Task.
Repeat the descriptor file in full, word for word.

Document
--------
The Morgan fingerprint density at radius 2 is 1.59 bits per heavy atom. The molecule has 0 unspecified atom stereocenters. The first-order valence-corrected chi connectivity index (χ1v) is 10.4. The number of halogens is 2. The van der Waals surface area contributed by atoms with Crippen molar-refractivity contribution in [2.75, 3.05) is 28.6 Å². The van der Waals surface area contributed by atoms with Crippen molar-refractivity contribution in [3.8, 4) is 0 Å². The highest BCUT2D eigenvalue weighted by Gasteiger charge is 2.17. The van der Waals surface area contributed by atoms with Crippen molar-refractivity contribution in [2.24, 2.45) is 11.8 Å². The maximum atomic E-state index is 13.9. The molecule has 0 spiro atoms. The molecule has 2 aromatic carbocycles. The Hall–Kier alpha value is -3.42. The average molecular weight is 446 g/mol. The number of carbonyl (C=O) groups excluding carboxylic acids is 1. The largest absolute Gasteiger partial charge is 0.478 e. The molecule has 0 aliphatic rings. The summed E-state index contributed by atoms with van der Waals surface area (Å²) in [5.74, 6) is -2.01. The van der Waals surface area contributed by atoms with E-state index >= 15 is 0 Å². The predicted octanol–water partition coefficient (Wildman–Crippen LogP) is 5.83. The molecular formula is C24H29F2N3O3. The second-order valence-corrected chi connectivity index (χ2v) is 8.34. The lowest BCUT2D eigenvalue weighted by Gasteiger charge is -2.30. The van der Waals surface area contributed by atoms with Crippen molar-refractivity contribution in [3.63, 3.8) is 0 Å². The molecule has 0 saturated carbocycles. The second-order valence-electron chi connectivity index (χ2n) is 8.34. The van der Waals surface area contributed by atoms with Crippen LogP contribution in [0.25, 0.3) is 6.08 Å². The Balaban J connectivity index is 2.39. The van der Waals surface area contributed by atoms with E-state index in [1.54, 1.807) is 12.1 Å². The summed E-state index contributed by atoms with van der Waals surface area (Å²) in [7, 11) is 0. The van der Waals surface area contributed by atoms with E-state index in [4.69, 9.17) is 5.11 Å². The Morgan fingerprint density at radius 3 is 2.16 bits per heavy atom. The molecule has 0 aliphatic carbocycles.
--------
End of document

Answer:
The Morgan fingerprint density at radius 2 is 1.59 bits per heavy atom. The molecule has 0 unspecified atom stereocenters. The first-order valence-corrected chi connectivity index (χ1v) is 10.4. The number of halogens is 2. The van der Waals surface area contributed by atoms with Crippen molar-refractivity contribution in [2.75, 3.05) is 28.6 Å². The van der Waals surface area contributed by atoms with Crippen molar-refractivity contribution in [3.8, 4) is 0 Å². The highest BCUT2D eigenvalue weighted by Gasteiger charge is 2.17. The van der Waals surface area contributed by atoms with Crippen molar-refractivity contribution in [2.24, 2.45) is 11.8 Å². The maximum atomic E-state index is 13.9. The molecule has 0 spiro atoms. The molecule has 2 aromatic carbocycles. The Hall–Kier alpha value is -3.42. The average molecular weight is 446 g/mol. The number of carbonyl (C=O) groups excluding carboxylic acids is 1. The largest absolute Gasteiger partial charge is 0.478 e. The molecule has 0 aliphatic rings. The summed E-state index contributed by atoms with van der Waals surface area (Å²) in [5.74, 6) is -2.01. The van der Waals surface area contributed by atoms with E-state index >= 15 is 0 Å². The predicted octanol–water partition coefficient (Wildman–Crippen LogP) is 5.83. The molecular formula is C24H29F2N3O3. The second-order valence-corrected chi connectivity index (χ2v) is 8.34. The lowest BCUT2D eigenvalue weighted by Gasteiger charge is -2.30. The van der Waals surface area contributed by atoms with Crippen molar-refractivity contribution in [3.63, 3.8) is 0 Å². The molecule has 0 saturated carbocycles. The second-order valence-electron chi connectivity index (χ2n) is 8.34. The van der Waals surface area contributed by atoms with Crippen LogP contribution in [0.25, 0.3) is 6.08 Å². The Balaban J connectivity index is 2.39. The van der Waals surface area contributed by atoms with E-state index in [1.54, 1.807) is 12.1 Å². The summed E-state index contributed by atoms with van der Waals surface area (Å²) in [7, 11) is 0. The van der Waals surface area contributed by atoms with E-state index in [4.69, 9.17) is 5.11 Å². The Morgan fingerprint density at radius 3 is 2.16 bits per heavy atom. The molecule has 0 aliphatic carbocycles.